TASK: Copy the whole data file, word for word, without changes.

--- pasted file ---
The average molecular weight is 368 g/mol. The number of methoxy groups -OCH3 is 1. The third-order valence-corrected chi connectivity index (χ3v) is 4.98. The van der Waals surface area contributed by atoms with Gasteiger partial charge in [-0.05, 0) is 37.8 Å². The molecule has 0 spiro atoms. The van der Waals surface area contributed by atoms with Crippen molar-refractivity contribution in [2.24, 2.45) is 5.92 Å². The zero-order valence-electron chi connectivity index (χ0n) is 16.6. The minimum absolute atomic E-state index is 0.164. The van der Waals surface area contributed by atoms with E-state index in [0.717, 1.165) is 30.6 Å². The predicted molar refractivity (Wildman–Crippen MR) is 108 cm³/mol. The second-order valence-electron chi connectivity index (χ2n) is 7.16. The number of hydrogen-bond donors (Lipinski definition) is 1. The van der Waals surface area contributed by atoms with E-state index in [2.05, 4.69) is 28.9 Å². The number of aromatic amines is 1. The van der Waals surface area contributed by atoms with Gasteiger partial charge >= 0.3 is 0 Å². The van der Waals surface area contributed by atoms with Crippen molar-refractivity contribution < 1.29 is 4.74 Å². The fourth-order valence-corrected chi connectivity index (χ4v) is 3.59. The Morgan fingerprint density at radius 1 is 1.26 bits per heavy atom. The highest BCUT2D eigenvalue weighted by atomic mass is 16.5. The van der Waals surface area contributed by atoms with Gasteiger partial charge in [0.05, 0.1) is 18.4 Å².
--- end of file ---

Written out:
The average molecular weight is 368 g/mol. The number of methoxy groups -OCH3 is 1. The third-order valence-corrected chi connectivity index (χ3v) is 4.98. The van der Waals surface area contributed by atoms with Gasteiger partial charge in [-0.05, 0) is 37.8 Å². The molecule has 0 spiro atoms. The van der Waals surface area contributed by atoms with Crippen molar-refractivity contribution in [2.24, 2.45) is 5.92 Å². The zero-order valence-electron chi connectivity index (χ0n) is 16.6. The minimum absolute atomic E-state index is 0.164. The van der Waals surface area contributed by atoms with E-state index in [0.717, 1.165) is 30.6 Å². The predicted molar refractivity (Wildman–Crippen MR) is 108 cm³/mol. The second-order valence-electron chi connectivity index (χ2n) is 7.16. The number of hydrogen-bond donors (Lipinski definition) is 1. The van der Waals surface area contributed by atoms with E-state index in [2.05, 4.69) is 28.9 Å². The number of aromatic amines is 1. The van der Waals surface area contributed by atoms with Gasteiger partial charge >= 0.3 is 0 Å². The van der Waals surface area contributed by atoms with Crippen molar-refractivity contribution < 1.29 is 4.74 Å². The fourth-order valence-corrected chi connectivity index (χ4v) is 3.59. The Morgan fingerprint density at radius 1 is 1.26 bits per heavy atom. The highest BCUT2D eigenvalue weighted by atomic mass is 16.5. The van der Waals surface area contributed by atoms with Gasteiger partial charge in [0.05, 0.1) is 18.4 Å².